TPS, TQM and TPM focus on different aspects of the production operation. While TPS concentrates on inventory (D: Delivery), and TQM looks mainly at the quality of products and work (Q: Quality), TPM homes in on equipment, labour and unit consumption losses (C: Cost). The three approaches are somewhat different: the main thrusts of TPS are Just in Time, the hands-on, shop-floor approach and profitable IE; that of TQM is systematic management (systemising and standardising); and those of TPM are the pursuit of optimal conditions, the hands-on, shop-floor approach, and going back to first principles.

The three systems also emphasise different aspects of training and development. TPS tries to develop multi-skilled operators who can move freely between processes to accommodate fluctuations in demand; TQM (TQC) focuses on training them in QC tools and other workplace management techniques; and TPM concentrates on developing maintenance knowledge and skills, knowledge of equipment structure and functions, and other forms of engineering expertise, in order to develop confident operators who are thoroughly conversant with their equipment.

The three systems are also organised and managed somewhat differently. TPS is operated through the company’s existing organisational structure, with improvement experts stationed on the shop floor to make sure the system runs smoothly; TQM is characterised by policy management and QC circles; and TPM is distinguished firstly by its use of a matrix-type organisation formed from the specialist sub-committees responsible for each pillar, in conjunction with a pyramid of overlapping teams, and secondly by the highly-structured, step-by-step way in which the activities are managed.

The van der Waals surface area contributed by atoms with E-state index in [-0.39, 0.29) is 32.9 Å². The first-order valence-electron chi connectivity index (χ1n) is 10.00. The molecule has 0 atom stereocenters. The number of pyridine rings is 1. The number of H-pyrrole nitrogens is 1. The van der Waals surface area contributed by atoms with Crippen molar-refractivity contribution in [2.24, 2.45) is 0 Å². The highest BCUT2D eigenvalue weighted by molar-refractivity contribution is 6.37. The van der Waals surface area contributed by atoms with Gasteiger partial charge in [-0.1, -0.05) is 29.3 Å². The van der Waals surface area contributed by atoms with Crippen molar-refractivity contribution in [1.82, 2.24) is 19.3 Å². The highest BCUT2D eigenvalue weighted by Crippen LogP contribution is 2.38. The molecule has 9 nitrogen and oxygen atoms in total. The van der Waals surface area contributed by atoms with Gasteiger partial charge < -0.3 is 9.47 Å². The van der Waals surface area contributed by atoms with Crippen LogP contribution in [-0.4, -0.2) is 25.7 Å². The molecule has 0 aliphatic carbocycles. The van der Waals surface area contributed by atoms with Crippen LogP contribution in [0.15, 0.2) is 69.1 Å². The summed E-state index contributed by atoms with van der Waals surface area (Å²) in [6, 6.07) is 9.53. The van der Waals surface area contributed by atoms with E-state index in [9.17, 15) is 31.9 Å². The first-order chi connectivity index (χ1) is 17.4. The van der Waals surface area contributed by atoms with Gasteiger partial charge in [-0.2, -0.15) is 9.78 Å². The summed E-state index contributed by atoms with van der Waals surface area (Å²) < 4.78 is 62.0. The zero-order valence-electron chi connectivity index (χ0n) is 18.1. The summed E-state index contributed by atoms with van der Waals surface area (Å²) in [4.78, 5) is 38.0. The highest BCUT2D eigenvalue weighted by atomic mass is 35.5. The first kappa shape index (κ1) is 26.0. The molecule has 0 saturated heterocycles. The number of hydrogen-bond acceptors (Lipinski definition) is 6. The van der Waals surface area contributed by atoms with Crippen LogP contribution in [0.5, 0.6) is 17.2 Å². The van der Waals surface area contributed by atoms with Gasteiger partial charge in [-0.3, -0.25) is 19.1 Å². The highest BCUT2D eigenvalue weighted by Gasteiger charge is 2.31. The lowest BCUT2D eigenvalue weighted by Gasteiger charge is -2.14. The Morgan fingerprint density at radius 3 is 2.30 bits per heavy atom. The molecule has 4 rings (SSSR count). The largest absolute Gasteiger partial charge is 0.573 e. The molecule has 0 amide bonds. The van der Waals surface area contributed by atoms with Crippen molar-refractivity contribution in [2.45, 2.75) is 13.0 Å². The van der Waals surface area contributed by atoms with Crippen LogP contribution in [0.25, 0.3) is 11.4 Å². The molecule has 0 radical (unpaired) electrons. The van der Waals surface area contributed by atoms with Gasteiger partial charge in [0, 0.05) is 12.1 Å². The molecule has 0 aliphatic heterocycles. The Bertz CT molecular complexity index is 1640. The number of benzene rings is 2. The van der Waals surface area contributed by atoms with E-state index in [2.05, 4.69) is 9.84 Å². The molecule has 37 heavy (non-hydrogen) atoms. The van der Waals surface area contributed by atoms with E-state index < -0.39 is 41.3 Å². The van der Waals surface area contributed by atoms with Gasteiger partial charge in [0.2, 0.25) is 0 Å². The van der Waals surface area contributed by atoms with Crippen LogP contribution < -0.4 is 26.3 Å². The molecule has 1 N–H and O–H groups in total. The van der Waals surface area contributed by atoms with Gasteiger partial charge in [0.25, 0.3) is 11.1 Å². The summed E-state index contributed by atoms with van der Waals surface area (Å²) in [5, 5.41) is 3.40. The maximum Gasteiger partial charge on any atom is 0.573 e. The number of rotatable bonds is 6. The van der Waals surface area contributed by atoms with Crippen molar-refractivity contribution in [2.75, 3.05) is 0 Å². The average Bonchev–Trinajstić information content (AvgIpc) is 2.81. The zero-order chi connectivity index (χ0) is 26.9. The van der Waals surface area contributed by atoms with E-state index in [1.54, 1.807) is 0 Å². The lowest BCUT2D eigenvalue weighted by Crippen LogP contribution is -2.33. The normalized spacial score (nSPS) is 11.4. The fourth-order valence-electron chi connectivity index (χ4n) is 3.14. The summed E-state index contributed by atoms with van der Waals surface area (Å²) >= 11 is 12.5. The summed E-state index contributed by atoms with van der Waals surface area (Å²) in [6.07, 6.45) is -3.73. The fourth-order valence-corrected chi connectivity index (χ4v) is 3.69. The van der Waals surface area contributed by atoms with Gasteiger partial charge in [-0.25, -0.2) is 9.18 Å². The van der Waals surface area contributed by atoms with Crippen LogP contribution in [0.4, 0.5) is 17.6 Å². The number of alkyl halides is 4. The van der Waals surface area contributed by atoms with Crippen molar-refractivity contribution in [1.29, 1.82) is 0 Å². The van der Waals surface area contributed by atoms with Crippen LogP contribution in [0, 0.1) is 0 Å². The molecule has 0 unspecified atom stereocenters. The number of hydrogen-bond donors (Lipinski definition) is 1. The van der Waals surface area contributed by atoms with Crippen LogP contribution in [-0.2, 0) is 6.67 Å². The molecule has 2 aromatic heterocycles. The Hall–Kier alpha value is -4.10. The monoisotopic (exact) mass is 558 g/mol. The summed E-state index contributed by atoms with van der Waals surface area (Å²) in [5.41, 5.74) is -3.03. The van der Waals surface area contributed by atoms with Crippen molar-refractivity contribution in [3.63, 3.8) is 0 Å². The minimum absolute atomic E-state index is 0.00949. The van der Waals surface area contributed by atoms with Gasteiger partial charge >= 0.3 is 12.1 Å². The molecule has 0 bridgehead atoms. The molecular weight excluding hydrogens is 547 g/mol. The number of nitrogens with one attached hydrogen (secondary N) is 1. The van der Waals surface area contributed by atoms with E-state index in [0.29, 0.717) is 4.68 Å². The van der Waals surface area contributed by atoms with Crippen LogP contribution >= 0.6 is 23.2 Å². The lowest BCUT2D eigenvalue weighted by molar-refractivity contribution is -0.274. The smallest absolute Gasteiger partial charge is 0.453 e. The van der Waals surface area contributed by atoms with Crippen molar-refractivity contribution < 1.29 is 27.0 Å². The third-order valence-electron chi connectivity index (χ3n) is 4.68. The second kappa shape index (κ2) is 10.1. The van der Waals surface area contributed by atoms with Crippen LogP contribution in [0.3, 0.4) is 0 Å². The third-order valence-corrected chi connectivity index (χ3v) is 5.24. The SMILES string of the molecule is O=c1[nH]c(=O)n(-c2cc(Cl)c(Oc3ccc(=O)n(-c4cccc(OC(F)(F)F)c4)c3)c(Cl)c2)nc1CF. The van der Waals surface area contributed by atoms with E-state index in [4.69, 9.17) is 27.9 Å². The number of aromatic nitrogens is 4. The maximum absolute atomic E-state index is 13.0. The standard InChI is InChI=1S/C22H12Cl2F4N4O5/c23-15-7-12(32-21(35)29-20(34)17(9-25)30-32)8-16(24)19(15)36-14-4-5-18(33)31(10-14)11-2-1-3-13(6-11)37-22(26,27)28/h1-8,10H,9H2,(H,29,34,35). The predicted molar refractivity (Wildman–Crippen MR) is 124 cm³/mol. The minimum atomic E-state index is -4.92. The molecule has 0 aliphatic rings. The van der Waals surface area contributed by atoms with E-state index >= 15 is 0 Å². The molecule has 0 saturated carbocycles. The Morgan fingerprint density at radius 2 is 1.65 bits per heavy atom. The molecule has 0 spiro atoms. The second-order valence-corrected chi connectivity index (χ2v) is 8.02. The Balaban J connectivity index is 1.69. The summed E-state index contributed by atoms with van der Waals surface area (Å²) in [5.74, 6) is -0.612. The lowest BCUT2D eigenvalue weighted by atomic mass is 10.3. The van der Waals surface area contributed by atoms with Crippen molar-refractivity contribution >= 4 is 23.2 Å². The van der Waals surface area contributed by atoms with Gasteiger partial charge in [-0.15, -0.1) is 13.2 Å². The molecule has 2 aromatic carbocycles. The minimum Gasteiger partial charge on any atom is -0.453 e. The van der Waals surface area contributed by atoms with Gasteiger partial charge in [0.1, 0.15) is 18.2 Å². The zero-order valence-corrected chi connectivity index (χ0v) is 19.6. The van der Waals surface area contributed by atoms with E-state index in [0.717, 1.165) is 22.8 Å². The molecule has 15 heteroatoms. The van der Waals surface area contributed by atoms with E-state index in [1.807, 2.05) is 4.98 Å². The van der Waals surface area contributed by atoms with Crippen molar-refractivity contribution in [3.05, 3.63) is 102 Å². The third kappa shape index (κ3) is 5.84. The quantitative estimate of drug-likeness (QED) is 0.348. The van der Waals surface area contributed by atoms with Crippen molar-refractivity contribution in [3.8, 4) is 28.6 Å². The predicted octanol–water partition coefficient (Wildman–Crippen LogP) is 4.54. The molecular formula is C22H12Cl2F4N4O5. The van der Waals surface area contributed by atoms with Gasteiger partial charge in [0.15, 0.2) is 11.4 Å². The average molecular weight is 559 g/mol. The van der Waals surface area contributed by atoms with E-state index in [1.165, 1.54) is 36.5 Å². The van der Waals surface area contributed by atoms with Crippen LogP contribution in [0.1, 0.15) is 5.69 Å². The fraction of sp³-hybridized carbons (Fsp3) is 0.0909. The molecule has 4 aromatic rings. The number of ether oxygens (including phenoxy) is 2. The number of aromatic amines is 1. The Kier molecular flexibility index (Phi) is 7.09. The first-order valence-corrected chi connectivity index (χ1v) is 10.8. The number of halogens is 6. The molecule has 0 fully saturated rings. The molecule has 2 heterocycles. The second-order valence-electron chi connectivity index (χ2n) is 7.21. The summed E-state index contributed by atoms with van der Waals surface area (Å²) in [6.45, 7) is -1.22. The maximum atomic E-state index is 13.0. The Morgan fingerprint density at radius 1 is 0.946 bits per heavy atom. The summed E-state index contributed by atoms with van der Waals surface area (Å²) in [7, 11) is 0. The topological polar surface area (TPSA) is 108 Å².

The final main difference between the three systems is their top objective – zero inventory in the case of TPS, ppm-order quality control in the case of TQM, and zero losses (zero accidents, defects and breakdowns) in the case of TPM.

Since, as explained above, TPS, TQM and TPM each has a different set of features, it is not sufficient to choose one system and ignore the others. To maximise production efficiency, all three methods should ideally be implemented in combination. However, establishing and implementing any one of the systems requires a huge amount of perseverance and effort, so each company should decide which is the most appropriate for its particular circumstances and introduce that one first, bringing in the others later if required.

6. The 12-Step TPM Development Programme

Senior managers are sometimes impatient for their TPM programme to kick off, but there is a lot more to developing the 8 Pillars than just deciding to go ahead. The preparatory phase of the 12-Step TPM Development Programme (Steps 1-5, shown in Table 1.3) is extremely important, and generally takes between 3 to 6 months depending on the size of the company. Thorough organisational preparations and TPM briefings for everyone in the company from senior managers to front-line employees are essential for the success of the TPM programme. Just as with the conceptual design of a product, only sound preparation and planning will ensure a good result.

Chapter 3 explains the ideas behind this preparatory phase and gives some practical advice on how to carry it out.

7. The Spread of TPM, and its Benefits

7.1 TPM in All Types of Industry

As explained in Section 2 of this chapter, TPM began life at Denso (Nippon Denso at the time) and was taken up throughout the automobile industry and then the automobile component industry, principally in companies within the Toyota group. It then spread successively to the chemical industry, the semiconductor and electronics industries, and the food industry. Since 1971, TPM has reached out into every type of industry, and by 2002 the total number of sites winning TPM awards had risen to 1,639.